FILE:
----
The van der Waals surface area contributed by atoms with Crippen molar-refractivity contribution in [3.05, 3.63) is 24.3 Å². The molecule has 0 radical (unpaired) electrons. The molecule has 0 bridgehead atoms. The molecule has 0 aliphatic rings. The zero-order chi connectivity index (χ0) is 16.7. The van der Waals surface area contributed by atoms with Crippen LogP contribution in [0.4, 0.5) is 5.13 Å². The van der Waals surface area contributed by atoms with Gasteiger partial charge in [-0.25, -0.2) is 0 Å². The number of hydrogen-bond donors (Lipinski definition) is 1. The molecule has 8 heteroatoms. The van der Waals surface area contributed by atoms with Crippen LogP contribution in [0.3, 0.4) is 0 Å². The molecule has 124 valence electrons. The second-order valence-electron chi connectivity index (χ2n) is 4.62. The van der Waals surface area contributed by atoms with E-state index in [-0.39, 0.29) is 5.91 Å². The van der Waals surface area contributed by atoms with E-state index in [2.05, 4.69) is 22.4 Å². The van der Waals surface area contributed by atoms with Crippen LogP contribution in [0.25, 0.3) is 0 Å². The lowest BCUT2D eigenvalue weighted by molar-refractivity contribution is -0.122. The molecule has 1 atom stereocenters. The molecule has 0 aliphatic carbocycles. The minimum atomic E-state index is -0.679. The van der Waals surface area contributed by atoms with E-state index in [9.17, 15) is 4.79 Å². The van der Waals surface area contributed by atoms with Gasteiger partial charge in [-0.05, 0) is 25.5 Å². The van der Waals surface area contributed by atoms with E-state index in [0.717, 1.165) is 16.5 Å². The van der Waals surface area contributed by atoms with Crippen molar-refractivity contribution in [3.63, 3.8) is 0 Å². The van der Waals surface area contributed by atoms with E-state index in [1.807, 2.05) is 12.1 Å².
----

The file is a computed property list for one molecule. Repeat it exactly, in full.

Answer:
The van der Waals surface area contributed by atoms with Crippen molar-refractivity contribution in [3.05, 3.63) is 24.3 Å². The molecule has 0 radical (unpaired) electrons. The molecule has 0 bridgehead atoms. The molecule has 0 aliphatic rings. The zero-order chi connectivity index (χ0) is 16.7. The van der Waals surface area contributed by atoms with Crippen LogP contribution in [0.4, 0.5) is 5.13 Å². The van der Waals surface area contributed by atoms with Gasteiger partial charge in [-0.25, -0.2) is 0 Å². The number of hydrogen-bond donors (Lipinski definition) is 1. The molecule has 8 heteroatoms. The van der Waals surface area contributed by atoms with Crippen LogP contribution in [0.3, 0.4) is 0 Å². The molecule has 124 valence electrons. The second-order valence-electron chi connectivity index (χ2n) is 4.62. The van der Waals surface area contributed by atoms with E-state index in [-0.39, 0.29) is 5.91 Å². The van der Waals surface area contributed by atoms with E-state index in [2.05, 4.69) is 22.4 Å². The van der Waals surface area contributed by atoms with Crippen LogP contribution in [0.25, 0.3) is 0 Å². The lowest BCUT2D eigenvalue weighted by molar-refractivity contribution is -0.122. The molecule has 1 atom stereocenters. The molecule has 0 aliphatic carbocycles. The minimum atomic E-state index is -0.679. The van der Waals surface area contributed by atoms with E-state index in [9.17, 15) is 4.79 Å². The van der Waals surface area contributed by atoms with Gasteiger partial charge in [-0.05, 0) is 25.5 Å². The van der Waals surface area contributed by atoms with E-state index in [0.717, 1.165) is 16.5 Å². The van der Waals surface area contributed by atoms with Crippen molar-refractivity contribution in [3.63, 3.8) is 0 Å². The van der Waals surface area contributed by atoms with E-state index in [1.807, 2.05) is 12.1 Å².